Do you want to read more books this year? Choose one of our reasonably priced paperbacks, which easily fit into handbags, tote bags and pockets for reading on the go!


Power Trip by Damian McBride

*Sunday Times Bestseller*

Damian McBride’s Power Trip remains the essential guide to understanding the murky underbelly of modern politics and how it can shape and corrupt those who inhabit it for too long. Once Gordon Brown’s head of communications turned adviser, McBride was sacked in 2009 after it emerged he had sent emails planning a smear campaign against senior Tory politicians. Now updated with a new foreword, this is the 10th anniversary edition of the most explosive political memoir of the past decade.


Bandit Country: The IRA and South Armagh by Toby Harnden

*New edition of one of the most celebrated books on the Troubles*

Famously described as ‘Bandit Country’ by Merlyn Rees when he was Northern Ireland Secretary, South Armagh was, for nearly three decades, the most dangerous posting in the world for a British soldier. In this acclaimed work of reportage, Toby Harnden strips away the myth and propaganda associated with the region to produce one of the most important books on the Troubles. It’s the inside story of how the IRA came close to bringing the British state to its knees.


The Women Behind the Few: The Women’s Auxiliary Air Force and British Intelligence during the Second World War by Sarah-Louise Miller

Do you know about the Women’s Auxiliary Air Force? During the Second World War, these women worked within the Dowding System, the world’s most sophisticated air defence network, among other roles. Hidden behind the Few but vital to their success, WAAFs supplied the RAF with life-saving military intelligence. Here, for the first time, is their story.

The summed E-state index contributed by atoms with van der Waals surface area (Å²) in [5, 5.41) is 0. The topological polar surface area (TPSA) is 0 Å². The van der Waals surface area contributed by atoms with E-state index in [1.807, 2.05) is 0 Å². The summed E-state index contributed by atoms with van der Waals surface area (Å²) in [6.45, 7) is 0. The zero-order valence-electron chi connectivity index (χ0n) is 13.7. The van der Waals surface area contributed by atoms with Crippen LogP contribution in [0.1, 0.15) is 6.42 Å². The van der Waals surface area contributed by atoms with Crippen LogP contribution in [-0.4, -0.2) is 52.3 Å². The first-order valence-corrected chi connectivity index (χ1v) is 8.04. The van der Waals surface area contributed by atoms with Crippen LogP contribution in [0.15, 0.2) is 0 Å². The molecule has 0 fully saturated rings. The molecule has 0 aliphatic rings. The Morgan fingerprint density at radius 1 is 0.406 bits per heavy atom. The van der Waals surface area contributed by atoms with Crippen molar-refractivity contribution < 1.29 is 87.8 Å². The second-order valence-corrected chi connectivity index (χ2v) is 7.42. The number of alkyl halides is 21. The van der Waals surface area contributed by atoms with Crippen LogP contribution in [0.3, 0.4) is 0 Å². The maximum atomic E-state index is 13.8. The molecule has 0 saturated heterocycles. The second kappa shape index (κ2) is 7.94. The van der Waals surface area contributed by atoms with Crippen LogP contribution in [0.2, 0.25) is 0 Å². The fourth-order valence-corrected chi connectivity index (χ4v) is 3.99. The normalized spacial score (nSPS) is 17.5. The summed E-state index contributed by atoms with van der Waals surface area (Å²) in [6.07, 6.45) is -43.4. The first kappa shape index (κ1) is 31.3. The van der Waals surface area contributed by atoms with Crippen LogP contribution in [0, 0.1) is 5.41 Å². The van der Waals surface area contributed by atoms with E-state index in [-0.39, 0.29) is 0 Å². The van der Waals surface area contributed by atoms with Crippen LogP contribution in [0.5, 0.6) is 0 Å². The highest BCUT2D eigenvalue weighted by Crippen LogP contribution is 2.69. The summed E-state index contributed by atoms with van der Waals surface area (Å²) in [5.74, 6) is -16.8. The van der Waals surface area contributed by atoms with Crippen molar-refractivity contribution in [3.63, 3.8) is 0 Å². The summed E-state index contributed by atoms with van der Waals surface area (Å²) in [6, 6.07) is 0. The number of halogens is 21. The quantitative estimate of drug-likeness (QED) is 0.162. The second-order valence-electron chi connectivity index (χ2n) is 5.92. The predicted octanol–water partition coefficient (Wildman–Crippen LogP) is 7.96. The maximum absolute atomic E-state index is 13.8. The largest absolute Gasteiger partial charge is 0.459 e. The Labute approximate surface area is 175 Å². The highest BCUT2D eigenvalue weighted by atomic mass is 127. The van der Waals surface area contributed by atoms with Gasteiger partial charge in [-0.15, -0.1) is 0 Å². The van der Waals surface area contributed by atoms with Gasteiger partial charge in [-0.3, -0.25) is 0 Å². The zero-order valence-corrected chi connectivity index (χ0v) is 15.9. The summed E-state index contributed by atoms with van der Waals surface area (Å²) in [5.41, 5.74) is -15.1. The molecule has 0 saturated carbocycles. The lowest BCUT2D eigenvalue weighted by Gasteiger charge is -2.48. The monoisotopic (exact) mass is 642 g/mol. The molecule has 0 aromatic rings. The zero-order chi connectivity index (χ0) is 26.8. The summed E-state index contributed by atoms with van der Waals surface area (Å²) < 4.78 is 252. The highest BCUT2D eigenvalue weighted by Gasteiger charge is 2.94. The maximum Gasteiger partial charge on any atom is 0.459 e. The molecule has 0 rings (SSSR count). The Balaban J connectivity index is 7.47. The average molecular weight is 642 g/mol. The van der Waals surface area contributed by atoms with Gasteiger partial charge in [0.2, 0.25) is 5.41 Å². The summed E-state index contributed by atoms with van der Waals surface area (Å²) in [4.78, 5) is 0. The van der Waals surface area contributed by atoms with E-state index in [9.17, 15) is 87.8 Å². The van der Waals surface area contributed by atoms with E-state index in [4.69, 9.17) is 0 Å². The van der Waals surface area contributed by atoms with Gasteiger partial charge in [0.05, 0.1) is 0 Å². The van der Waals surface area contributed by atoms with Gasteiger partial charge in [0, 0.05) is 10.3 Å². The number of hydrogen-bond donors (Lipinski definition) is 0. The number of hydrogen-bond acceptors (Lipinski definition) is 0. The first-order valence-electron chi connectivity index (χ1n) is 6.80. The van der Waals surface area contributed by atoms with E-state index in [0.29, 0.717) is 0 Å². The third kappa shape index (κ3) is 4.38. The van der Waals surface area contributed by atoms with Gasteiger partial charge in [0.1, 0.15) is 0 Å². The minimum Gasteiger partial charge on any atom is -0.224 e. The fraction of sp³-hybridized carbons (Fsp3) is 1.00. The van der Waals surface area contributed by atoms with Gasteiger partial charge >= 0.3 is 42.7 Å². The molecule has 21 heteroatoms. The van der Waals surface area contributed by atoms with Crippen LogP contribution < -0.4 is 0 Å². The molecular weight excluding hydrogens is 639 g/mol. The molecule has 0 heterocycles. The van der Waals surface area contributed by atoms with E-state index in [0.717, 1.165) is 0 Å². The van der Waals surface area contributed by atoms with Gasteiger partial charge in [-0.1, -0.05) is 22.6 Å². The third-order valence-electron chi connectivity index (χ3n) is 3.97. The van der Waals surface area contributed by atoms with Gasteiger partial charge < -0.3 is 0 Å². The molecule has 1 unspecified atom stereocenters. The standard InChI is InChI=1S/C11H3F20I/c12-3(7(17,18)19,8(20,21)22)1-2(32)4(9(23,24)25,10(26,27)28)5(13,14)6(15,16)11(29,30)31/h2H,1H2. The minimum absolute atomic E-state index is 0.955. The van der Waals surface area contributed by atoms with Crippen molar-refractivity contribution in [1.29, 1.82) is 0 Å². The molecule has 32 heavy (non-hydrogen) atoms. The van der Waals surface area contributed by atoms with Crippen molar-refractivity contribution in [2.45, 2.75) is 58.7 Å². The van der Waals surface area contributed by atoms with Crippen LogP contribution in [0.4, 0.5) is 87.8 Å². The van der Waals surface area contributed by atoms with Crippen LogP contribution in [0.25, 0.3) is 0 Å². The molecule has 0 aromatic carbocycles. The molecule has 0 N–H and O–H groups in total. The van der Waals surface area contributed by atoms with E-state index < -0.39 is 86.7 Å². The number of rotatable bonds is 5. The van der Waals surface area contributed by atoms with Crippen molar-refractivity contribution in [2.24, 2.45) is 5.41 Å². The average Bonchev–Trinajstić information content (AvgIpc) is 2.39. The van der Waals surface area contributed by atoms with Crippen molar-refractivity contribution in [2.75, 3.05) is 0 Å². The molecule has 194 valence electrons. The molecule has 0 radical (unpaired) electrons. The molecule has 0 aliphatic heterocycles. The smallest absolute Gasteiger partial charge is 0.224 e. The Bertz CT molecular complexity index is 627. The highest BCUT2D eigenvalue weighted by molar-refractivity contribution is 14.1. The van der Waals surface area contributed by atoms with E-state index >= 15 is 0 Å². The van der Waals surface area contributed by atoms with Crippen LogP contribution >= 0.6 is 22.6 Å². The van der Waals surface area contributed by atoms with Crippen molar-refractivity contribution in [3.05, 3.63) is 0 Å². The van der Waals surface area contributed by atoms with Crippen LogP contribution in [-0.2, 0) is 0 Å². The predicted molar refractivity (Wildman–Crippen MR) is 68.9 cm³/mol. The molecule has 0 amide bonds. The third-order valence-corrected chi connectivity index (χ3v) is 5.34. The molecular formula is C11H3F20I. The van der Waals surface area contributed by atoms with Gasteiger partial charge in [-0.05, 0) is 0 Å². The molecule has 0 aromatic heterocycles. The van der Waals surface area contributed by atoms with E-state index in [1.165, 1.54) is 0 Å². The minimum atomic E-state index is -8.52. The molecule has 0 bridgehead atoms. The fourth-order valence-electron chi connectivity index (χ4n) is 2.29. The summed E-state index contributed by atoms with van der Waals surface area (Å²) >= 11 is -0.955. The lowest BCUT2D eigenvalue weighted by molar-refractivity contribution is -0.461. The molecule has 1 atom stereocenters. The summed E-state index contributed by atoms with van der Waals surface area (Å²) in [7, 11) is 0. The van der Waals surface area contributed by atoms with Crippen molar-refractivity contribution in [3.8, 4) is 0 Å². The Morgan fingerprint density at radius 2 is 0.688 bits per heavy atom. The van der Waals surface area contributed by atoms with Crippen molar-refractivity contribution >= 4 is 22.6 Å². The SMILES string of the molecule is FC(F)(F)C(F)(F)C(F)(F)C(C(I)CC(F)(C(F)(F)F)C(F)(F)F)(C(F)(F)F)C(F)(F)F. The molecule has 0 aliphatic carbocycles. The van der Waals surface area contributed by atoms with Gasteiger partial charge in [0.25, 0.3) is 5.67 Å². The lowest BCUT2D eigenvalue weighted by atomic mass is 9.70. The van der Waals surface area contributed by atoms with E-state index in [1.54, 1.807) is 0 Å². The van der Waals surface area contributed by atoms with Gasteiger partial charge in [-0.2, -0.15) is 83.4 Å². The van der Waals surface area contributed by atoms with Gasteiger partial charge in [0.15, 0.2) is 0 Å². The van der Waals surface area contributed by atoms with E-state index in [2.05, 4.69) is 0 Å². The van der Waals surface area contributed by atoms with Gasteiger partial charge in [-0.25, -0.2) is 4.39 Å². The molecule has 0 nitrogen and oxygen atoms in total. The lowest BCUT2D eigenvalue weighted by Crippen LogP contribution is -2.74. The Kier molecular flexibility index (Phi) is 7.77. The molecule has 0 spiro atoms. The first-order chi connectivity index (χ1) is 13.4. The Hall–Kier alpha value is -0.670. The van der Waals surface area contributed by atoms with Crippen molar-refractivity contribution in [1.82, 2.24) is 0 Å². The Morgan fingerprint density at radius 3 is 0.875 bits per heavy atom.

Why Vote: How to make your voice heard in a world of broken politics by Jo Phillips and David Seymour

Swamped beneath the tide of fake news, wars on woke and social media storms lies democracy. Jo Phillips and David Seymour guide the reader through the workings of government and Parliament and make a passionate case for the power of democracy. After all, if younger people turned out to vote in the same numbers that older people do, this country would be a very different place.



The Art of the Impossible: How to start a political party (and why you probably shouldn’t) by Andrew Reid and Simon Carr

This unique book details the wild ride of the brand-new Brexit Party as it heads from triumph in the European elections to disaster in the general election six months later. Packed with hilarious anecdotes about the reality of setting up a new party, it takes the reader on a journey through building the entire apparatus in an impossibly short time frame; losing key players to enemy action; and facing chaotic scenes created by a cat’s cradle of legal complications – before arriving at the conclusion that politics is much more difficult than it looks.



Massive: The Miracle of Prague by Pete May

Charting West Ham’s tumultuous 2022–23 season and epic triumph in the Europa Conference League final, this is the story of how the Hammers defied the odds to win their first trophy in forty-three years and first European trophy in fifty-eight years. Packed with hilarious anecdotes and whimsical musings, this is West Ham’s extraordinary 2022–23 season as told by superfan Pete May, who lived (and occasionally suffered) through every nail-biting moment and crucial game.



Keep an eye on other paperbacks coming out this year:

Breaking the Code: Westminster Diaries – new edition by Gyles Brandreth

Broke: Fixing Britain’s poverty crisis edited by Tom Clark

Everyday Hate: How antisemitism is built into our world – and how you can change it by Dave Rich

Make it Human: A vision for happier, healthier, more human workplaces by Sarah McLellan

The Winding Stair by Jesse Norman